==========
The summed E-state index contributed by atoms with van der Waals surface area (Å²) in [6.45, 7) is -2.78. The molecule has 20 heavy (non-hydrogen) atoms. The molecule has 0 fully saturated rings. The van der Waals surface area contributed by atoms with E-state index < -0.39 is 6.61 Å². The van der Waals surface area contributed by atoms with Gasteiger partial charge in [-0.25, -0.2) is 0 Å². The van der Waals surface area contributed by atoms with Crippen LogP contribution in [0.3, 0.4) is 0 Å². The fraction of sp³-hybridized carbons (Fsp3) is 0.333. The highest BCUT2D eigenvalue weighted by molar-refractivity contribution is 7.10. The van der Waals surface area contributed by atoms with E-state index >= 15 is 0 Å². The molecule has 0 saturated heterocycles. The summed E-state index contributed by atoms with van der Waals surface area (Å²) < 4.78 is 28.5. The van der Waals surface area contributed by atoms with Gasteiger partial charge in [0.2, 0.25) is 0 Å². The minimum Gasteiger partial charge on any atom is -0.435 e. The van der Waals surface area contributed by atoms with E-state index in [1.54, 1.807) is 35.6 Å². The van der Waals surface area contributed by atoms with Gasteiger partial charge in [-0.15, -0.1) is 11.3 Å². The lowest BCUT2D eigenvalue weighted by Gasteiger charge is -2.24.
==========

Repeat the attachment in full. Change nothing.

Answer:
The summed E-state index contributed by atoms with van der Waals surface area (Å²) in [6.45, 7) is -2.78. The molecule has 20 heavy (non-hydrogen) atoms. The molecule has 0 fully saturated rings. The van der Waals surface area contributed by atoms with E-state index < -0.39 is 6.61 Å². The van der Waals surface area contributed by atoms with Gasteiger partial charge in [-0.25, -0.2) is 0 Å². The van der Waals surface area contributed by atoms with Crippen LogP contribution in [0.3, 0.4) is 0 Å². The fraction of sp³-hybridized carbons (Fsp3) is 0.333. The highest BCUT2D eigenvalue weighted by molar-refractivity contribution is 7.10. The van der Waals surface area contributed by atoms with E-state index >= 15 is 0 Å². The molecule has 0 saturated heterocycles. The summed E-state index contributed by atoms with van der Waals surface area (Å²) < 4.78 is 28.5. The van der Waals surface area contributed by atoms with Gasteiger partial charge in [0.2, 0.25) is 0 Å². The minimum Gasteiger partial charge on any atom is -0.435 e. The van der Waals surface area contributed by atoms with E-state index in [1.54, 1.807) is 35.6 Å². The van der Waals surface area contributed by atoms with Gasteiger partial charge in [-0.15, -0.1) is 11.3 Å². The lowest BCUT2D eigenvalue weighted by Gasteiger charge is -2.24.